Hormone Gum May Cause Weight Loss

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Weight loss through chewing gum laced with the gut hormone peptide YY (PYY) may become the most popular, effective and easy weight loss method to date in the near future. PYY is a hormone that has been shown to regulate appetite and energy in both human and animal studies. The difficulty in taking PYY orally as a supplement is due to stomach acids destroying the hormone before it can reach the bloodstream. Researchers, however, believe that by linking Vitamin B12 with PYY that the hormone can then travel through the digestive system unharmed and make its way to the bloodstream where it will act as an appetite suppressant.

Last year, scientific studies indicated that eating meals high in protein resulted in people with a more “full” feeling in their stomach than eating meals that were higher in carbohydrates. One of the reasons given for this feeling of satiation was attributed to a gut hormone peptide YY referred to as “PYY” that is produced in the lower intestines and colon and released into the bloodstream during eating. PYY became known as the ”hunger-fighting hormone” after a study comparing obese individuals with normal weight individuals found that obese individuals have less of the PYY hormone in their blood than normal weight individuals do.

Furthermore, animal studies also showed that genetically modified mice that were unable to produce PYY ate more food and became obese in spite of a diet that was high in protein. The inability to benefit from a high protein diet in the genetically modified mice in comparison to non-genetically modified mice that benefited from a high protein diet showed a connection between PYY and appetite suppression.

Researchers from Syracuse University in collaboration with researchers from Murdoch University in Australia have recently published a paper in the Journal of Medicinal Chemistry their findings that it is possible to deliver the PYY hormone to people orally and avoid damage by stomach acids as the hormone makes its way to the bloodstream.

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According to Robert Doyle, a Syracuse University chemist and lead author of the study, “PYY is an appetite-suppressing hormone. But, when taken orally, the hormone is destroyed in the stomach and that which isn’t destroyed has difficulty crossing into the bloodstream through the intestines,” says Doyle.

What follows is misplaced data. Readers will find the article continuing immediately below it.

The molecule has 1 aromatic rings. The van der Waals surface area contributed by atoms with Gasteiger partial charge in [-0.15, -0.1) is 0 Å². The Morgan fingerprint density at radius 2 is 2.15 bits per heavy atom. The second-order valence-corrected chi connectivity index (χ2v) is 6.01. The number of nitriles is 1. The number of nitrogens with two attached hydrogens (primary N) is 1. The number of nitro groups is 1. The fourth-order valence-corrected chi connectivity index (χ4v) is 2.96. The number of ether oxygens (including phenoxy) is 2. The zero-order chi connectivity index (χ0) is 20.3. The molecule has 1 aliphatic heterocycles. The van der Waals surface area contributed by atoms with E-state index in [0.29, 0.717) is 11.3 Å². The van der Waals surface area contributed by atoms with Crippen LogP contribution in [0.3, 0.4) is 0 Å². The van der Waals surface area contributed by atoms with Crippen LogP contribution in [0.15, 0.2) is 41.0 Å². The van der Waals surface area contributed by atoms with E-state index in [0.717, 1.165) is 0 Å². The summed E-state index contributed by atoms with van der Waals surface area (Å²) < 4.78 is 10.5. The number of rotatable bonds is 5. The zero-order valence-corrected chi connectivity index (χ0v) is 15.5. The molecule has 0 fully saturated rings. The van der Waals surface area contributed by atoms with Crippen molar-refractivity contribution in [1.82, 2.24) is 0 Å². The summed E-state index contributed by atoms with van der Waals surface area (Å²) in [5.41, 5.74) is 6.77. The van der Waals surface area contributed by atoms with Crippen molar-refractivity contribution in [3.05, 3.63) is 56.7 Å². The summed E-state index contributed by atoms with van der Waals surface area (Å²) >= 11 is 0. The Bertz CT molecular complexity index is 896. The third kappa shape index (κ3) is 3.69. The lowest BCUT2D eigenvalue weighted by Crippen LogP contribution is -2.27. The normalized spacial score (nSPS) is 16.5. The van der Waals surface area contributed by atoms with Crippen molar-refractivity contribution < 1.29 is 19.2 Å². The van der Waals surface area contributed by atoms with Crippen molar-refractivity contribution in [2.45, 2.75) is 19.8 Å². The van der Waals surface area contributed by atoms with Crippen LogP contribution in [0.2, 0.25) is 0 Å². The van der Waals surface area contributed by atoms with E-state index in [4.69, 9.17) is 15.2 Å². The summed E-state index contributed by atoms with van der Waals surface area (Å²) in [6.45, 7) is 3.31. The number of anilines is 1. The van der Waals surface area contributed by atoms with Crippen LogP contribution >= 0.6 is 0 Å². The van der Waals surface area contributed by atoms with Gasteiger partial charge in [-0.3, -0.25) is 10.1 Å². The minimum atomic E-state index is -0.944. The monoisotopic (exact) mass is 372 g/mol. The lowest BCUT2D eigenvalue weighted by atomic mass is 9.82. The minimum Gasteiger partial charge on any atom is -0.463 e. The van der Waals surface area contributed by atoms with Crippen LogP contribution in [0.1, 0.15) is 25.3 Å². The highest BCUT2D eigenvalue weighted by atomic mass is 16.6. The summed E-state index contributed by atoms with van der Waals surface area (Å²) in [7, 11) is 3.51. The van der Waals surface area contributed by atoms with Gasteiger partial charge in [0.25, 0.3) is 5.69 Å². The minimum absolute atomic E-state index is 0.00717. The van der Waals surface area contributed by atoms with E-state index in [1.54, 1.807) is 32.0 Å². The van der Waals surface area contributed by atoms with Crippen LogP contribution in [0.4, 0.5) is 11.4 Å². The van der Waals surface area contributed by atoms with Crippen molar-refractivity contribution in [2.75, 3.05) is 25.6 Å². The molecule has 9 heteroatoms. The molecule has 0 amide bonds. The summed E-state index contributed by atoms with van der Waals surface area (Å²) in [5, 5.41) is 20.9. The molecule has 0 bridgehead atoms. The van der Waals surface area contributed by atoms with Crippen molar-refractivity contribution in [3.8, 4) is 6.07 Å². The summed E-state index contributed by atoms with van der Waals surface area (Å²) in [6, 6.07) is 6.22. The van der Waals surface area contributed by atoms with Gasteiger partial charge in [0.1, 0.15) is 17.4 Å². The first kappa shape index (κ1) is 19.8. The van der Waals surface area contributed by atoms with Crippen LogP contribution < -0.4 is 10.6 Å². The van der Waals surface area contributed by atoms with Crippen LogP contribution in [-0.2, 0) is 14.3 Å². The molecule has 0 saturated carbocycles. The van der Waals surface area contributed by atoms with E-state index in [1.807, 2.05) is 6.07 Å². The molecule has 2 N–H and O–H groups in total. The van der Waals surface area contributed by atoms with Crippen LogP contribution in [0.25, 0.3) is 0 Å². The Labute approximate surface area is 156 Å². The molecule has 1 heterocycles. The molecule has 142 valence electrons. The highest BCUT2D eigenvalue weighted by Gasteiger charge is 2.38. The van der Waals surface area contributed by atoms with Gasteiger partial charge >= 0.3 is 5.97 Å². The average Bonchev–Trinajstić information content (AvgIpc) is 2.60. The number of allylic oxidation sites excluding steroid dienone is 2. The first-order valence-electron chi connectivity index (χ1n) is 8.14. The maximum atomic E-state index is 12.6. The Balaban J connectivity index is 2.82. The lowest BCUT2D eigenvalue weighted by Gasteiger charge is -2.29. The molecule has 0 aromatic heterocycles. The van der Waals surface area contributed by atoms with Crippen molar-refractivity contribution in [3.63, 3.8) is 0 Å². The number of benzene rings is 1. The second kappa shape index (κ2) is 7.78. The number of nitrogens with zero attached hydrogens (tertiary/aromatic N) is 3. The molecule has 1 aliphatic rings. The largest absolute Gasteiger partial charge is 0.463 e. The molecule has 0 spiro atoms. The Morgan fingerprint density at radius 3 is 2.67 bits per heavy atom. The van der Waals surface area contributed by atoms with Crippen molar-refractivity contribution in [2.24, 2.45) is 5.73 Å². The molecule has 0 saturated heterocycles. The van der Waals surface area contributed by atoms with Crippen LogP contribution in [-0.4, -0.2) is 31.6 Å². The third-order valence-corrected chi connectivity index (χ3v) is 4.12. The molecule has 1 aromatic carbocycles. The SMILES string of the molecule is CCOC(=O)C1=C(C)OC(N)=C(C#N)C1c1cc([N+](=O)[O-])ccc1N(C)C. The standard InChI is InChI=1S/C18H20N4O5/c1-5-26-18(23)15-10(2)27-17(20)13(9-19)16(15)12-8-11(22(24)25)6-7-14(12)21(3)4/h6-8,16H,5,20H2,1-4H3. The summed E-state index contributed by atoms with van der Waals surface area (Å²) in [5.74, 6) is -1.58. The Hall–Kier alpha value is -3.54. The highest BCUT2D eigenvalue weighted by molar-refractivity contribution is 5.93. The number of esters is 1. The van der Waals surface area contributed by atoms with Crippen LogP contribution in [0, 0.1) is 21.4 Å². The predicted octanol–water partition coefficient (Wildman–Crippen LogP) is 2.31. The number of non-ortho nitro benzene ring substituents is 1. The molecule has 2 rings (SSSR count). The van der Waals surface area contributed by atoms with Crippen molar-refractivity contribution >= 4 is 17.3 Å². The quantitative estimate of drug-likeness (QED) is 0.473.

To overcome the problem of stomach acids eating away at the PYY hormone before it can make it to the bloodstream, Doyle and colleagues used a novel method they had developed previously that protected insulin when taken orally, by linking the insulin molecules with Vitamin B12. You can think of Vitamin B12 as being an armored vehicle that protects linked molecules as they journey through the stomach to the lower intestine and colon where absorption to the blood stream takes place.

Doyle and colleagues used their Vitamin B12 method to deliver the PYY hormone and found success. “Phase one of this study was to show that we could deliver a clinically relevant amount of PYY into the bloodstream,” Doyle says. “We did that, and we are very excited by the results.”

The next phase of their research is to place the linked Vitamin B12-PYY hormone into a tablet form as a nutritional weight loss supplement or possibly as a hormone gum delivery system that individuals can chew and thereby increase their levels of the PYY hormone to suppress appetite and achieve weight loss—not unlike using nicotine gum to suppress the urge to smoke.

“If we are successful, PYY-laced gum would be a natural way to help people lose weight,” he says. “They could eat a balanced meal, then chew a stick of gum. The PYY supplement would begin to kick in about three to four hours later, decreasing their appetite as they approach their next meal,” says Doyle.

Reference: “Oral Delivery of the Appetite Suppressing Peptide hPYY(3–36) through the Vitamin B12 Uptake Pathway” J. Med. Chem., Article ASAP DOI: 10.1021/jm2012547

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